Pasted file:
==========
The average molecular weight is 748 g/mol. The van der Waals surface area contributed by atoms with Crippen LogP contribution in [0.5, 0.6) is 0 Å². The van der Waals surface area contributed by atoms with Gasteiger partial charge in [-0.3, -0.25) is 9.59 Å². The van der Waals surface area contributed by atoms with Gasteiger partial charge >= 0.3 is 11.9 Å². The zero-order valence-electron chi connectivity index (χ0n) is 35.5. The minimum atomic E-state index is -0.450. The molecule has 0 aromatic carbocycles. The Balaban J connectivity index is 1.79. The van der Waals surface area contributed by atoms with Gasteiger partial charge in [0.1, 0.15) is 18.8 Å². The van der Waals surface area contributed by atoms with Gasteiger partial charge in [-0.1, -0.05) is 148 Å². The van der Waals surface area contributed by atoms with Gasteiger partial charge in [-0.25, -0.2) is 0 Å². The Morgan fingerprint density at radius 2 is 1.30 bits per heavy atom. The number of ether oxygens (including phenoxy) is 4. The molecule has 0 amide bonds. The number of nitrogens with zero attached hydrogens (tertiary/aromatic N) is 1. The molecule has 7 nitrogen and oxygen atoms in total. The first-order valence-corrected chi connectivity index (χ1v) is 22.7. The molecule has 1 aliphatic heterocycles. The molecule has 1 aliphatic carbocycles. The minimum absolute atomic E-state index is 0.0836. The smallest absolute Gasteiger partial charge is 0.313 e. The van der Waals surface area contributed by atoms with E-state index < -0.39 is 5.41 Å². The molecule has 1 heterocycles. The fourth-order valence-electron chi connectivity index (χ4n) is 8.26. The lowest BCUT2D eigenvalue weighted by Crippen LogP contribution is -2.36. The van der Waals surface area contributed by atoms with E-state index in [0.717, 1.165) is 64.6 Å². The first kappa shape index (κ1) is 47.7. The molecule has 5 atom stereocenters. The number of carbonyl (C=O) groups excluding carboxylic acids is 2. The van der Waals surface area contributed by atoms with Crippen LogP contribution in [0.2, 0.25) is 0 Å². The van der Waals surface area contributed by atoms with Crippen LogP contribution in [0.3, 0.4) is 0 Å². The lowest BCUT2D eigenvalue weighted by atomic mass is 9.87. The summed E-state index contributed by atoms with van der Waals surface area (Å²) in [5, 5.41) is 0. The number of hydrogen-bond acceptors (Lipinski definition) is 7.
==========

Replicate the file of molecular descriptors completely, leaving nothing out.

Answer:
The average molecular weight is 748 g/mol. The van der Waals surface area contributed by atoms with Crippen LogP contribution in [0.5, 0.6) is 0 Å². The van der Waals surface area contributed by atoms with Gasteiger partial charge in [-0.3, -0.25) is 9.59 Å². The van der Waals surface area contributed by atoms with Gasteiger partial charge >= 0.3 is 11.9 Å². The zero-order valence-electron chi connectivity index (χ0n) is 35.5. The minimum atomic E-state index is -0.450. The molecule has 0 aromatic carbocycles. The Balaban J connectivity index is 1.79. The van der Waals surface area contributed by atoms with Gasteiger partial charge in [0.1, 0.15) is 18.8 Å². The van der Waals surface area contributed by atoms with Gasteiger partial charge in [-0.1, -0.05) is 148 Å². The van der Waals surface area contributed by atoms with Gasteiger partial charge in [-0.25, -0.2) is 0 Å². The Morgan fingerprint density at radius 2 is 1.30 bits per heavy atom. The number of ether oxygens (including phenoxy) is 4. The molecule has 0 amide bonds. The number of nitrogens with zero attached hydrogens (tertiary/aromatic N) is 1. The molecule has 7 nitrogen and oxygen atoms in total. The first-order valence-corrected chi connectivity index (χ1v) is 22.7. The molecule has 1 aliphatic heterocycles. The molecule has 1 aliphatic carbocycles. The minimum absolute atomic E-state index is 0.0836. The smallest absolute Gasteiger partial charge is 0.313 e. The van der Waals surface area contributed by atoms with E-state index < -0.39 is 5.41 Å². The molecule has 1 heterocycles. The fourth-order valence-electron chi connectivity index (χ4n) is 8.26. The lowest BCUT2D eigenvalue weighted by Crippen LogP contribution is -2.36. The van der Waals surface area contributed by atoms with E-state index in [0.717, 1.165) is 64.6 Å². The first kappa shape index (κ1) is 47.7. The molecule has 5 atom stereocenters. The number of carbonyl (C=O) groups excluding carboxylic acids is 2. The van der Waals surface area contributed by atoms with Crippen LogP contribution in [0.2, 0.25) is 0 Å². The van der Waals surface area contributed by atoms with Crippen LogP contribution in [0.3, 0.4) is 0 Å². The lowest BCUT2D eigenvalue weighted by atomic mass is 9.87. The summed E-state index contributed by atoms with van der Waals surface area (Å²) in [5, 5.41) is 0. The number of hydrogen-bond acceptors (Lipinski definition) is 7.